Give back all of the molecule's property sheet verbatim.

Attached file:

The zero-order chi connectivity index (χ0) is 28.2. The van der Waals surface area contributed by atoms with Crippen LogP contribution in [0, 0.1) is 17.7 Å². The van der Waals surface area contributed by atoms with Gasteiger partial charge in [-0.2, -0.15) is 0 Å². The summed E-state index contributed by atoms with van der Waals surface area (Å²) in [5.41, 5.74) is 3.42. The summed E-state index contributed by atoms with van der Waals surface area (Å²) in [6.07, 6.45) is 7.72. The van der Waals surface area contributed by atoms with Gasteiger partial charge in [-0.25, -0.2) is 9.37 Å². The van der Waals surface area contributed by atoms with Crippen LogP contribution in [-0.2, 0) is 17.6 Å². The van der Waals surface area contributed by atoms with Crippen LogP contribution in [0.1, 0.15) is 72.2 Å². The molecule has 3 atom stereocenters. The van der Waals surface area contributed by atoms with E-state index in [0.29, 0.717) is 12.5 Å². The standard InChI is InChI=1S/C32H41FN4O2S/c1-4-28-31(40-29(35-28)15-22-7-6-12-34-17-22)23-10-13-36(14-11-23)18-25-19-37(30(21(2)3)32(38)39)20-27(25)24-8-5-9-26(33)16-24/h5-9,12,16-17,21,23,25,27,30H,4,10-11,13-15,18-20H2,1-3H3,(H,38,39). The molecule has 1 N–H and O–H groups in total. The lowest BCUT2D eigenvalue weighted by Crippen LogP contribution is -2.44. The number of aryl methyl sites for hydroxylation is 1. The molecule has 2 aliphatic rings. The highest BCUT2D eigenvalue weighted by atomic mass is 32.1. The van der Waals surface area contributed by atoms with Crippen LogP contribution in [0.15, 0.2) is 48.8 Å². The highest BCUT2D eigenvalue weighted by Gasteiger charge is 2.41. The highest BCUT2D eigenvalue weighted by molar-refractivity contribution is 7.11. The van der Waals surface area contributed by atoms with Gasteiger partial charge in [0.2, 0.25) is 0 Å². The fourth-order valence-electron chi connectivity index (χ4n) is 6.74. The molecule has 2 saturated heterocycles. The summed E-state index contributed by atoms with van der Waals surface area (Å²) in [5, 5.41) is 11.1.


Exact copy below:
The zero-order chi connectivity index (χ0) is 28.2. The van der Waals surface area contributed by atoms with Crippen LogP contribution in [0, 0.1) is 17.7 Å². The van der Waals surface area contributed by atoms with Gasteiger partial charge in [-0.2, -0.15) is 0 Å². The summed E-state index contributed by atoms with van der Waals surface area (Å²) in [5.41, 5.74) is 3.42. The summed E-state index contributed by atoms with van der Waals surface area (Å²) in [6.07, 6.45) is 7.72. The van der Waals surface area contributed by atoms with Gasteiger partial charge in [-0.25, -0.2) is 9.37 Å². The van der Waals surface area contributed by atoms with Crippen LogP contribution in [-0.2, 0) is 17.6 Å². The van der Waals surface area contributed by atoms with Crippen LogP contribution in [0.1, 0.15) is 72.2 Å². The molecule has 3 atom stereocenters. The van der Waals surface area contributed by atoms with E-state index in [0.29, 0.717) is 12.5 Å². The standard InChI is InChI=1S/C32H41FN4O2S/c1-4-28-31(40-29(35-28)15-22-7-6-12-34-17-22)23-10-13-36(14-11-23)18-25-19-37(30(21(2)3)32(38)39)20-27(25)24-8-5-9-26(33)16-24/h5-9,12,16-17,21,23,25,27,30H,4,10-11,13-15,18-20H2,1-3H3,(H,38,39). The molecule has 1 N–H and O–H groups in total. The lowest BCUT2D eigenvalue weighted by Crippen LogP contribution is -2.44. The number of aryl methyl sites for hydroxylation is 1. The molecule has 2 aliphatic rings. The highest BCUT2D eigenvalue weighted by atomic mass is 32.1. The van der Waals surface area contributed by atoms with Crippen LogP contribution in [0.15, 0.2) is 48.8 Å². The highest BCUT2D eigenvalue weighted by Gasteiger charge is 2.41. The highest BCUT2D eigenvalue weighted by molar-refractivity contribution is 7.11. The van der Waals surface area contributed by atoms with Gasteiger partial charge in [0.2, 0.25) is 0 Å². The fourth-order valence-electron chi connectivity index (χ4n) is 6.74. The molecule has 2 saturated heterocycles. The summed E-state index contributed by atoms with van der Waals surface area (Å²) in [5, 5.41) is 11.1.